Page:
Nine Generations of Yemeni Coffee Expertise Meets the Speciality Coffee World

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Nine Generations of Yemeni Coffee Expertise Meets the Speciality Coffee World

Growing up as a Yemeni American coffee was always a part of my identity. My family has been growing coffee for at least nine generations. Stories of the famed port of Mocha were always a source of pride for me. My longtime friend and now partner Ibrahim works in the produce distribution industry. His successful company CaliFresh produce is one of the most well known produce distribution companies in Northern California. They specialize in procuring high quality, peak-of-the-season produce grown from local, national and international sources, and delivering this produce in prime condition. By chance his main warehouse in Oakland is located across the street from Blue Bottle Coffee’s main west coast roastrey. Over the past year, we have thoroughly researched the specialty coffee market in Yemen, and understand both the potential and the limitation of the current systems. Yemen is a country where half of the population is below the poverty line, and 80% of farmers are women. Khat, a national drug consumed by 90% of the population, has become the cash crop by which, Yemen’s dwindling water supply is being exhausted. For every one coffee farm there are seven Khat farms.

The Coffee Quality Institute  hosted an event titled "Ethiopian Coffee Reunion". Three of largest exporters of coffee from Ethiopia came to meet various coffee buyers and sample some of their recent harvest. I had the incredible opportunity to meet two people who had a tremendous effect on me. The first was  Tadesse Meskela, the General Manager of the Oromia Coffee Farmers Cooperative Union. He asked where I was from and I replied from across the river from Yemen, he erupted with laughter and we instantly clicked. He gave me a lot of great advise and his story was a true inspiration for me. The second person I met was  Willem Boot. He was one the organizers for the event and from my own research I knew he was a rock star in the speciality coffee world. I spoke with Willem and he told me he had just finished co authoring a report on the coffee supply chain in Yemen. We exchanged emails and a month later he got a hold of me and we met. I told him my dream for helping improve the coffee industry in Yemen he was on board and agreed to be my consultant and mentor me throughout my professional development. Having the opportunity to learn coffee from someone so passionate and knowledgable as Willem was what really helped me taking my project to the next level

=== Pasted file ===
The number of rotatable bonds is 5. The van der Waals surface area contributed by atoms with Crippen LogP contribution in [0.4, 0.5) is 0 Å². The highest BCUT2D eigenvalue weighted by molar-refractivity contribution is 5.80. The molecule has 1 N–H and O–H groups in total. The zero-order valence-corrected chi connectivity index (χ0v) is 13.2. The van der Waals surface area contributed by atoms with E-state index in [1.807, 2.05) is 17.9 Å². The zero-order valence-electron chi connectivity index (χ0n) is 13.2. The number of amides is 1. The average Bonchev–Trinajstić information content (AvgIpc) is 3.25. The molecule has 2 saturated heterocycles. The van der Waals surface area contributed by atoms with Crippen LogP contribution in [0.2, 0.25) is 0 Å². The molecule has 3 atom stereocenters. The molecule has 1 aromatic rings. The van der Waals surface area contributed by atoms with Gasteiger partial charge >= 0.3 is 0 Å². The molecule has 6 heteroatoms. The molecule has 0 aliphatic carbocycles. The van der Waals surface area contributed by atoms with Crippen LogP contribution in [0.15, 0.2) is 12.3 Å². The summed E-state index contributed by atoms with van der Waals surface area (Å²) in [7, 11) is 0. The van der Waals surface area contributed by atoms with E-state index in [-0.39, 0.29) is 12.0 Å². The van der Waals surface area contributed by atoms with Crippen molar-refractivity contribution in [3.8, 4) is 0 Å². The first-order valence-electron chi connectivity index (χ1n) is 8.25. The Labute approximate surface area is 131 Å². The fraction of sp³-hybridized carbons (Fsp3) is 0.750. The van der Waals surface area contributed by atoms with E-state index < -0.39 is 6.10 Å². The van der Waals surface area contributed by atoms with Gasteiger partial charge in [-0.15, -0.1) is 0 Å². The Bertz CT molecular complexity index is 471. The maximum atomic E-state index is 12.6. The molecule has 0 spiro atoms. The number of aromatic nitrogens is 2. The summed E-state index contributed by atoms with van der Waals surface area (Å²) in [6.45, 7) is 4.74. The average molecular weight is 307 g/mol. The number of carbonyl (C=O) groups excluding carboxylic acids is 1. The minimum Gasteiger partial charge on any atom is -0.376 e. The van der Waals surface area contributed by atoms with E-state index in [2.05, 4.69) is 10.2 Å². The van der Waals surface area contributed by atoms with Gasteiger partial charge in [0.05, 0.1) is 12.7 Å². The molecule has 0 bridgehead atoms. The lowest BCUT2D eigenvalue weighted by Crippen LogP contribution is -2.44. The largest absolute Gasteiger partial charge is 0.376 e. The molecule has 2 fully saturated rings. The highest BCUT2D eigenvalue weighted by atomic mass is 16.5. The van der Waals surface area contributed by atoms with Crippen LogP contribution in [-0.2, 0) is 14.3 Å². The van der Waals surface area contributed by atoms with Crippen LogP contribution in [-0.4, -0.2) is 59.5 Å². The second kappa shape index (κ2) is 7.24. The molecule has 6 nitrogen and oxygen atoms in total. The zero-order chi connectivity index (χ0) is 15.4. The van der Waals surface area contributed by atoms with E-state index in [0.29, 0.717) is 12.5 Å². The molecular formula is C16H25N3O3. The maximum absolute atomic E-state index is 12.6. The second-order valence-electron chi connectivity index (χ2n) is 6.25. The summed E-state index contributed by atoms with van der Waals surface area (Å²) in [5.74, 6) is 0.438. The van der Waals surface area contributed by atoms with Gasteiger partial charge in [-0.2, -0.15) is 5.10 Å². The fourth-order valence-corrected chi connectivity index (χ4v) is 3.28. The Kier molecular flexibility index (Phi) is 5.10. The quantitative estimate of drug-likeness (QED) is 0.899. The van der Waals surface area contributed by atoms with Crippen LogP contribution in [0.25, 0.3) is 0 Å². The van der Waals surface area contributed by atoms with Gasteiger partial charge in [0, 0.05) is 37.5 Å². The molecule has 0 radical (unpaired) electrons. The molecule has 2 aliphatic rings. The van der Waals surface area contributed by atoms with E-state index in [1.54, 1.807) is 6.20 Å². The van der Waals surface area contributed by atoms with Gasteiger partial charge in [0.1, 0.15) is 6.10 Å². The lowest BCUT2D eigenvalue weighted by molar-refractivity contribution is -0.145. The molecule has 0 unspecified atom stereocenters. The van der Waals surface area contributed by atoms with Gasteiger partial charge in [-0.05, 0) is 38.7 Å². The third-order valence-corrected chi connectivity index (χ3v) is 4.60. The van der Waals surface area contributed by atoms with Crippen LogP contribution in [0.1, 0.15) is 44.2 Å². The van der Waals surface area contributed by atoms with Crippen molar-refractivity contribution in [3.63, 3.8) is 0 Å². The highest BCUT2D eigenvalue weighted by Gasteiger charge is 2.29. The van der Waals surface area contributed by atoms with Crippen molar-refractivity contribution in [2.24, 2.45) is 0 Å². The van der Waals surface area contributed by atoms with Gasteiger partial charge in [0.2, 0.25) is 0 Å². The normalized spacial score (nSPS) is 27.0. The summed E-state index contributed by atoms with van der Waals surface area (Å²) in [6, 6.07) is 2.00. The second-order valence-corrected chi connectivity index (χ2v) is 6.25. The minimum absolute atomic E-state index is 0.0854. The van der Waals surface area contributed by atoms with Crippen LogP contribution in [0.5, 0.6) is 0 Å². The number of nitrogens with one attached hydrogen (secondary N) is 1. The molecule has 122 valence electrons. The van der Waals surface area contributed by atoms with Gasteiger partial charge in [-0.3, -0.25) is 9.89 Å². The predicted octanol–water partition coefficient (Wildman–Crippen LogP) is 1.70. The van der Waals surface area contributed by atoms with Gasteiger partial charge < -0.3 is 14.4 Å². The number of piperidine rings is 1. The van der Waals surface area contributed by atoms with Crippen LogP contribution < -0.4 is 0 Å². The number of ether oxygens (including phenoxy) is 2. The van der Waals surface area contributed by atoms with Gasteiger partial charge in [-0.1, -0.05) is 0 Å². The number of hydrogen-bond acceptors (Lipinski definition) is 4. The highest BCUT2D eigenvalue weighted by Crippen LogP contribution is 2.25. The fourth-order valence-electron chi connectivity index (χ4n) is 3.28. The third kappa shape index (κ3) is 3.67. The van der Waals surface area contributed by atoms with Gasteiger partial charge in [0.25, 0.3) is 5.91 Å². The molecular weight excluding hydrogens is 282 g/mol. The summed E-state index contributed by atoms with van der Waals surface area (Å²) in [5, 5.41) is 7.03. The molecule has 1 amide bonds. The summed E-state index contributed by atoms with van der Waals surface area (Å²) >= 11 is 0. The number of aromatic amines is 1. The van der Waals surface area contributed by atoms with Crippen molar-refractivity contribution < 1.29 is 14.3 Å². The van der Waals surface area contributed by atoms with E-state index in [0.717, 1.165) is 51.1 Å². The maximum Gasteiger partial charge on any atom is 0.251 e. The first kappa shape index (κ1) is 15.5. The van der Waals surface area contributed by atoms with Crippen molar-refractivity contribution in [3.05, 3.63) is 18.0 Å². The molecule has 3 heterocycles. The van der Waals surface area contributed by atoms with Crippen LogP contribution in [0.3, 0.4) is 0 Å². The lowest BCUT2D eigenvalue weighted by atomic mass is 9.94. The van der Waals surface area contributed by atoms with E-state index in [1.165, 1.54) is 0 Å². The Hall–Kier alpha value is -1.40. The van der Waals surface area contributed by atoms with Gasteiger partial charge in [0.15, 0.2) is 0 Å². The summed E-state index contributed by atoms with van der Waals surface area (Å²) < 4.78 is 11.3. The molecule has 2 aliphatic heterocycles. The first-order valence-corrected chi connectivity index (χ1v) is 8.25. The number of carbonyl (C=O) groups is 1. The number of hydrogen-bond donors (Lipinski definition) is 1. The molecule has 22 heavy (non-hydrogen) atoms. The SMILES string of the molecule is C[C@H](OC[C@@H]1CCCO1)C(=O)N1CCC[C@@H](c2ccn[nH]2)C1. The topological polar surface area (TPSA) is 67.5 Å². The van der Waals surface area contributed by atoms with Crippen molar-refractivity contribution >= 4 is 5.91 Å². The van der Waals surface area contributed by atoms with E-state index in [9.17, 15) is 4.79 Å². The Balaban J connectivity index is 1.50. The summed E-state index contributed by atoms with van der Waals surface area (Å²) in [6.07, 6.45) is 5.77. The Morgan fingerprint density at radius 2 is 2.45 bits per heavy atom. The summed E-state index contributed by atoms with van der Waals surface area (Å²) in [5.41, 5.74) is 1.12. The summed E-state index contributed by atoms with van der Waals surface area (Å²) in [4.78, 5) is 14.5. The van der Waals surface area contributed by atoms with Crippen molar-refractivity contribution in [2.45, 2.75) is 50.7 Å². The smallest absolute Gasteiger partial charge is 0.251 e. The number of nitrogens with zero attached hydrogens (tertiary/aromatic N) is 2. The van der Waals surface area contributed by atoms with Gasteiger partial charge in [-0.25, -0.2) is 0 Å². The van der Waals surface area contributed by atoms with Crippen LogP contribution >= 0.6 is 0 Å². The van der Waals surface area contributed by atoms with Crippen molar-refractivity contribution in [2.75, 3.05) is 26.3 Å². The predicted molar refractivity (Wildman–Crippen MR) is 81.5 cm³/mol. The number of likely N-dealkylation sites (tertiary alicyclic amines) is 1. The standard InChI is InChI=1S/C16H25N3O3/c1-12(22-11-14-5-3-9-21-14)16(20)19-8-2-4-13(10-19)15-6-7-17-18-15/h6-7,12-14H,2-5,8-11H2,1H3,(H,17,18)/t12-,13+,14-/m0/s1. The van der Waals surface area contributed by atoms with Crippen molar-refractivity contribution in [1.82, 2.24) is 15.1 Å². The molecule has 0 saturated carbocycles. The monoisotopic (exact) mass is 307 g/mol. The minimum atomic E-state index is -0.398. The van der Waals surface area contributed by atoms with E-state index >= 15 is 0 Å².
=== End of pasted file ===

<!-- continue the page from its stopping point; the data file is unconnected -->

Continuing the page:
Over the past year I have completely immersed myself in  specialty coffee. I learned about the world of speciality coffee sensory  and began my training with the world renowned coffee expert Willem Boot and his incredible team over at Boot Coffee. After months of practice and lots of caffeine I decided to take the rigorous Q grader exam. I had to learn and be able to identify   36 different types of smells, the various different acids found in coffee as well recognized all 16 coffee defects and pass the a series of triangulation cuppings. After a grueling and intense three days, I was able to pass 19 of the 20 exams to become a "Q" grader and when I take my last exam this year I will become the worlds first Yemeni "Q" grader.

We chose the name “Mocha Mill” because of its historic significance. Mocha is a city port in Yemen where coffee was first cultivated and commcerlized world wide. The first known written work on coffee dates back to the 14th century muslim Monk, Abū Bakr ibn 'Abdallāh Al-'Aidarūs, who  lived in the port city of Mocha. This Yemeni monk   is credited with the earliest historical work on coffee. We want to revive this lost history and the legacy of this monk. In his timeCoffee was about study, devotion and doing good deeds and this Saint, the Monk of Mocha he calls us as a people and as a company to serve a higher ethical purpose to not only grow great coffee, but to also serve the farmers who grow our beans and their families, and hope that our coffee puts blessings in the lives of those who drink it. We believe that if modern and more effective methods of growing, harvesting and production were married with the ancient heritage of Yemeni coffee cultivation, Yemen can once again play a major role in coffee.

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